Carol had arranged to visit her friend at Camber , on the coast between Rye and Dungeness . Always looking for brownie points , I offered to run her down , and , as it was close to Dunge , I put my gear in the back .
We arrived earlier than expected , so had a quick look around part of Rye Harbour Nature Reserve . We walked to the first hide , the pathside very colourful with Viper's Bugloss , Yellow Horned Poppies and Everlasting Pea all in flower .The scrape in front of the hide held just a few Avocets , both adults and well grown juveniles , now fending for themselves . A couple of Oystercatchers and a pair of Ring Plovers , pictured , were the only other birds seen . Walking back to the car , a Black-headed Gull followed us overhead , and it definitely looked as if it was taking aim . I dropped Carol off at her friend's house , and carried on to Dungeness RSPB Reserve , arriving about 1030 , and it was already very warm . Phil's mate was standing guard at the entrance , more of that later , but very little else was found along the track apart from the odd , Common Whitethroat , Reed and Sedge Warbler calling . It was the same on leaving the visitor centre apart from 3 Grey Herons squabbling with the BHGulls . The odd Reed Bunting , then a family of Great Crested Grebes passing by , in line astern . A splash of yellow around one of the small pits had me down on my knees checking Biting Stonecrop-Sedum acre . Just a bit further along the path , a splash of pink this time , Thrift-Armeria maritima . Just before Hookers Pit , tiny spots of pink amongst the grass and the large numbers of Burnet moths , one of my favourites , the delicate Grass Vetchling-Lathyrus nissolia , a member of the Pea family . As I walked around Hookers Pit , within a matter of seconds , I had sightings of Cuckoo and Bittern , both in flight . The Cuckoo was too quick to get on to , but I managed a distant shot with the 100mm lens of the Bittern , passing the middle pylon . The viewpoint was crowded with people hoping to see the Purple Herons , and the Visitor Centre had set up a sub Centre , with information , and of course , items for sale . I headed on , to find a smart male Linnet , calling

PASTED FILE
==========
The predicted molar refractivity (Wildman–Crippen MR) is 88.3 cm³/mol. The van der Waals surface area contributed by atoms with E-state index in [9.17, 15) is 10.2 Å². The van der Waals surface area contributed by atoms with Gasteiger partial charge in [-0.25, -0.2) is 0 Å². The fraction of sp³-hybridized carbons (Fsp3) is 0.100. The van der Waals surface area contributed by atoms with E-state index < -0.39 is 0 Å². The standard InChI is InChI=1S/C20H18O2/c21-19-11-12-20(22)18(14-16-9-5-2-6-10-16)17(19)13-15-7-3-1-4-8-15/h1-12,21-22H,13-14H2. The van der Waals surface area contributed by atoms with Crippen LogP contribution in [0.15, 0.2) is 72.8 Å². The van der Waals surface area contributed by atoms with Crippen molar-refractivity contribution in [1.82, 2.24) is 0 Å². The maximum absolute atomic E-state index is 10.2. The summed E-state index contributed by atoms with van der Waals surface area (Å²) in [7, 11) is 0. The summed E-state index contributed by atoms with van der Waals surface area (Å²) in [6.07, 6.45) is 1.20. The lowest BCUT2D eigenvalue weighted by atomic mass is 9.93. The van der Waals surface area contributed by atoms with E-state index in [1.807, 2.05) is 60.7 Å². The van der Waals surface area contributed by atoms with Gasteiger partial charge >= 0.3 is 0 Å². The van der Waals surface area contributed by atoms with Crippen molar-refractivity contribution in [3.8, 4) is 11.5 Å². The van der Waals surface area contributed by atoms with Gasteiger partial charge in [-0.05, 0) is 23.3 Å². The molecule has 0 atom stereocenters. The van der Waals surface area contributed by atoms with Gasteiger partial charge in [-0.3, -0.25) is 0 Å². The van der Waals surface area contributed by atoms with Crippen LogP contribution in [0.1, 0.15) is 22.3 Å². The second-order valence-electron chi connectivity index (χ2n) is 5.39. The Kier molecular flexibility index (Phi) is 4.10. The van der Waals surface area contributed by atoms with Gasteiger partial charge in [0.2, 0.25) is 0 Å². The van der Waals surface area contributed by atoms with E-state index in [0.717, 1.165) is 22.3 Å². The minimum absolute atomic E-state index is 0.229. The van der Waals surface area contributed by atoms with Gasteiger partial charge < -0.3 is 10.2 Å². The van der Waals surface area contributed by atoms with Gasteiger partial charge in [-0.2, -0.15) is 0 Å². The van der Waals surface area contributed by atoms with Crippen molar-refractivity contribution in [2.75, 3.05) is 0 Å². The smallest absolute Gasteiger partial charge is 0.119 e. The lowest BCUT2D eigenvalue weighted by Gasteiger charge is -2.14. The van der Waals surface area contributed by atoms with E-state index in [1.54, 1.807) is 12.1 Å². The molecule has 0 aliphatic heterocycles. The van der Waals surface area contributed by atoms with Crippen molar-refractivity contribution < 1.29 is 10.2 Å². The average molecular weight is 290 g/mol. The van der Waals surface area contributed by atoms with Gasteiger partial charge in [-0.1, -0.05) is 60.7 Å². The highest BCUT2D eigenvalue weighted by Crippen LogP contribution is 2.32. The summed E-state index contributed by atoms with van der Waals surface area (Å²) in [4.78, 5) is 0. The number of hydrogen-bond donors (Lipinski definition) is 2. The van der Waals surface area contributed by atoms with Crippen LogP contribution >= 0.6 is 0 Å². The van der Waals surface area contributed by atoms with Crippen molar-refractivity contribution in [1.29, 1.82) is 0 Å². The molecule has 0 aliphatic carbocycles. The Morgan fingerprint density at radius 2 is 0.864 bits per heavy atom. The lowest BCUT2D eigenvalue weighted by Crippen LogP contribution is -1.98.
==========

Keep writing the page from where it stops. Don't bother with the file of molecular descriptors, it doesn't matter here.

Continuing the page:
from the top of a stand of Gorse . Then he flew off , and a couple of seconds later , a female landed in almost the same spot , that's life . Several Cinnabar moths were seen , but I watched this one searching all the vegetation , until she found a Ragwort plant . She immediately settled on the shaded side of the plant and remained motionless . I marked the spot and left her for a while . Ten minutes later I went back and she was gone , but on the underside of the Ragwort leaf , the food plant of the caterpillar , were 12 of her eggs .
Butterlfies were in very short supply , but Small Tortoiseshell , Red Admiral , Small Heath , Small Copper and Meadow Brown were recorded . Odonata did even worse , with a few Common Blue Damselflies , 4 Emperor Dragonflies and what looked like a very over mature female Hairy Dragonfly .
As I left to pick Carol up , Phil's mate was more active , but the Tree Sparrow , nesting in one of the holes in the triangle had a worried look on it's face .
More on the Kestrels Tuesday or Wednesday , if nothing of interest urns up whilst volunteering up on the Greensand Ridge .
1 hour ago